As a vest-pocket history, this one likely won’t be beat anytime soon.

READ REVIEW

THOR

THE VIKING GOD OF THUNDER

From the Myths and Legends series

If this book is any indication of the quality of this new series, readers are in for a treat.

Thor, the Norse god of storms and thunder, looms large, particularly among the Vikings and along the whole sweep of North Atlantic islands west to Iceland. He is mentioned in numerous accounts, from pagan religions and the early Icelandic sagas known as the Eddas and onward to superhero stardom. What makes Davis’ retelling of the Thor story so gratifying and edifying is his willingness to delve into this vast literature and exhume the prize nuggets. He squares them to history—on Odin as the father of Thor: “this may be a later addition intended to bring Norse mythology into line with the classical Greek and Roman model”—as well as other literature. Thor emerges as an enthralling figure, brought out of the pagan world and stripped of his everyday importance as Christianity spread through Scandinavia. This is not to say that Davis avoids the great battles Thor has been said to have engaged in, from one with a woman who was revealed as the personification of old age to those against monsters of every ilk, and these make for rousing, intelligent reading. Illustrations include copious material from archives as well as dramatic, full-color paintings.

As a vest-pocket history, this one likely won’t be beat anytime soon. (Mythology. 12 & up)

Pub Date: Sept. 17, 2013

ISBN: 978-1-78200-075-4

Page Count: 80

Publisher: Osprey Publishing

Review Posted Online: Aug. 15, 2013

Kirkus Reviews Issue: Sept. 1, 2013

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The author's youthfulness helps to assure the inevitable comparison with the Anne Frank diary although over and above the...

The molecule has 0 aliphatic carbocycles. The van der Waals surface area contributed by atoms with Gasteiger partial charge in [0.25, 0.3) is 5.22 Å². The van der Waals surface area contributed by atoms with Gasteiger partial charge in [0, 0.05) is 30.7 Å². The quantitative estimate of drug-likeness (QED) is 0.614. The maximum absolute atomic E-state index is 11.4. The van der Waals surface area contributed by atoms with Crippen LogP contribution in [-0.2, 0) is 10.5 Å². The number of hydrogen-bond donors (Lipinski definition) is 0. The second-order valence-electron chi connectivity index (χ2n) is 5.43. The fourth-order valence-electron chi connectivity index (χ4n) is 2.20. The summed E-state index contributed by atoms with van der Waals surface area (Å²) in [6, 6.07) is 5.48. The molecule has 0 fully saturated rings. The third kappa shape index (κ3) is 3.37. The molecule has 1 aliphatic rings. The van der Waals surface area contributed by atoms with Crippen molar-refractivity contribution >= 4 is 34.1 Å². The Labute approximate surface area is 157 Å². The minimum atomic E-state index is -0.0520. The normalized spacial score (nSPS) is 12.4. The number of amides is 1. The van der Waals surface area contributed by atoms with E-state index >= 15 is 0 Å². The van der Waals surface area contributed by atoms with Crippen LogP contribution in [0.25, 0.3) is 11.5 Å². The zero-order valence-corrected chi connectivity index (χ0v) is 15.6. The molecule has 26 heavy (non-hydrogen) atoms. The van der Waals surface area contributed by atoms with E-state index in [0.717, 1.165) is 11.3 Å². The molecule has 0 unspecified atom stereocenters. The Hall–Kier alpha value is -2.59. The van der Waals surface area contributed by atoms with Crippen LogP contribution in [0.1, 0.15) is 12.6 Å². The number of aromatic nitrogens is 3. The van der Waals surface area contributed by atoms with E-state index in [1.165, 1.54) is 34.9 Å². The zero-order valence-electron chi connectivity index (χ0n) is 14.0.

NIGHT

Elie Wiesel spent his early years in a small Transylvanian town as one of four children. 

He was the only one of the family to survive what Francois Maurois, in his introduction, calls the "human holocaust" of the persecution of the Jews, which began with the restrictions, the singularization of the yellow star, the enclosure within the ghetto, and went on to the mass deportations to the ovens of Auschwitz and Buchenwald. There are unforgettable and horrifying scenes here in this spare and sombre memoir of this experience of the hanging of a child, of his first farewell with his father who leaves him an inheritance of a knife and a spoon, and of his last goodbye at Buchenwald his father's corpse is already cold let alone the long months of survival under unconscionable conditions. 

The author's youthfulness helps to assure the inevitable comparison with the Anne Frank diary although over and above the sphere of suffering shared, and in this case extended to the death march itself, there is no spiritual or emotional legacy here to offset any reader reluctance.

Pub Date: Jan. 16, 2006

ISBN: 0374500010

Page Count: 120

Publisher: Hill & Wang

Review Posted Online: Oct. 7, 2011

Kirkus Reviews Issue: Jan. 15, 2006

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A PEOPLE'S HISTORY OF THE UNITED STATES

For Howard Zinn, long-time civil rights and anti-war activist, history and ideology have a lot in common. Since he thinks that everything is in someone's interest, the historian—Zinn posits—has to figure out whose interests he or she is defining/defending/reconstructing (hence one of his previous books, The Politics of History). Zinn has no doubts about where he stands in this "people's history": "it is a history disrespectful of governments and respectful of people's movements of resistance." So what we get here, instead of the usual survey of wars, presidents, and institutions, is a survey of the usual rebellions, strikes, and protest movements. Zinn starts out by depicting the arrival of Columbus in North America from the standpoint of the Indians (which amounts to their standpoint as constructed from the observations of the Europeans); and, after easily establishing the cultural disharmony that ensued, he goes on to the importation of slaves into the colonies. Add the laborers and indentured servants that followed, plus women and later immigrants, and you have Zinn's amorphous constituency. To hear Zinn tell it, all anyone did in America at any time was to oppress or be oppressed; and so he obscures as much as his hated mainstream historical foes do—only in Zinn's case there is that absurd presumption that virtually everything that came to pass was the work of ruling-class planning: this amounts to one great indictment for conspiracy. Despite surface similarities, this is not a social history, since we get no sense of the fabric of life. Instead of negating the one-sided histories he detests, Zinn has merely reversed the image; the distortion remains.

Pub Date: Jan. 1, 1979

ISBN: 0061965588

Page Count: 772

Publisher: Harper & Row

Review Posted Online: May 26, 2012

Kirkus Reviews Issue: Jan. 1, 1979

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